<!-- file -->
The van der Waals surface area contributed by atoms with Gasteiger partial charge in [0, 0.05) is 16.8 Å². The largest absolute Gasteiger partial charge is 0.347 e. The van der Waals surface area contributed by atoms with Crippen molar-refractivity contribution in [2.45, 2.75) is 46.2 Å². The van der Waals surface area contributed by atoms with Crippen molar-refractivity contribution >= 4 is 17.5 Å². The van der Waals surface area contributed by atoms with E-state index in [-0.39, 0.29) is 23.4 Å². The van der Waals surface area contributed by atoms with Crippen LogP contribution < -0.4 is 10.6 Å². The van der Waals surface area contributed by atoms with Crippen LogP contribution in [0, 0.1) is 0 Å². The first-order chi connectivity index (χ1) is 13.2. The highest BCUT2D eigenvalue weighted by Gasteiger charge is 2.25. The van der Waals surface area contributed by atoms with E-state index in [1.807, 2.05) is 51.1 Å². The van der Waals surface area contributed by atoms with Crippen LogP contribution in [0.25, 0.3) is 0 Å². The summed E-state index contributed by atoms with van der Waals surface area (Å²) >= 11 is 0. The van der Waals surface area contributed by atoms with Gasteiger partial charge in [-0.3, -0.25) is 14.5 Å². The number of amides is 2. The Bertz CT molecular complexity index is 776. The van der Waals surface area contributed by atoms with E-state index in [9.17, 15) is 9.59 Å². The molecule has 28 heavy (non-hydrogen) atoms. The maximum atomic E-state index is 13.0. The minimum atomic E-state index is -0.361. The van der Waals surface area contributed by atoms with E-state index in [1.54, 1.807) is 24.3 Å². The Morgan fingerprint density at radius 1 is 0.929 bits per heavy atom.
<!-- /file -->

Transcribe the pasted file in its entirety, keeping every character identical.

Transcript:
The van der Waals surface area contributed by atoms with Gasteiger partial charge in [0, 0.05) is 16.8 Å². The largest absolute Gasteiger partial charge is 0.347 e. The van der Waals surface area contributed by atoms with Crippen molar-refractivity contribution in [2.45, 2.75) is 46.2 Å². The van der Waals surface area contributed by atoms with Crippen molar-refractivity contribution >= 4 is 17.5 Å². The van der Waals surface area contributed by atoms with E-state index in [-0.39, 0.29) is 23.4 Å². The van der Waals surface area contributed by atoms with Crippen LogP contribution < -0.4 is 10.6 Å². The van der Waals surface area contributed by atoms with Crippen LogP contribution in [0, 0.1) is 0 Å². The first-order chi connectivity index (χ1) is 13.2. The highest BCUT2D eigenvalue weighted by Gasteiger charge is 2.25. The van der Waals surface area contributed by atoms with E-state index in [1.807, 2.05) is 51.1 Å². The van der Waals surface area contributed by atoms with Crippen LogP contribution in [0.25, 0.3) is 0 Å². The summed E-state index contributed by atoms with van der Waals surface area (Å²) >= 11 is 0. The van der Waals surface area contributed by atoms with Gasteiger partial charge in [-0.3, -0.25) is 14.5 Å². The number of amides is 2. The Bertz CT molecular complexity index is 776. The van der Waals surface area contributed by atoms with E-state index in [9.17, 15) is 9.59 Å². The molecule has 28 heavy (non-hydrogen) atoms. The maximum atomic E-state index is 13.0. The minimum atomic E-state index is -0.361. The van der Waals surface area contributed by atoms with E-state index in [1.54, 1.807) is 24.3 Å². The Morgan fingerprint density at radius 1 is 0.929 bits per heavy atom.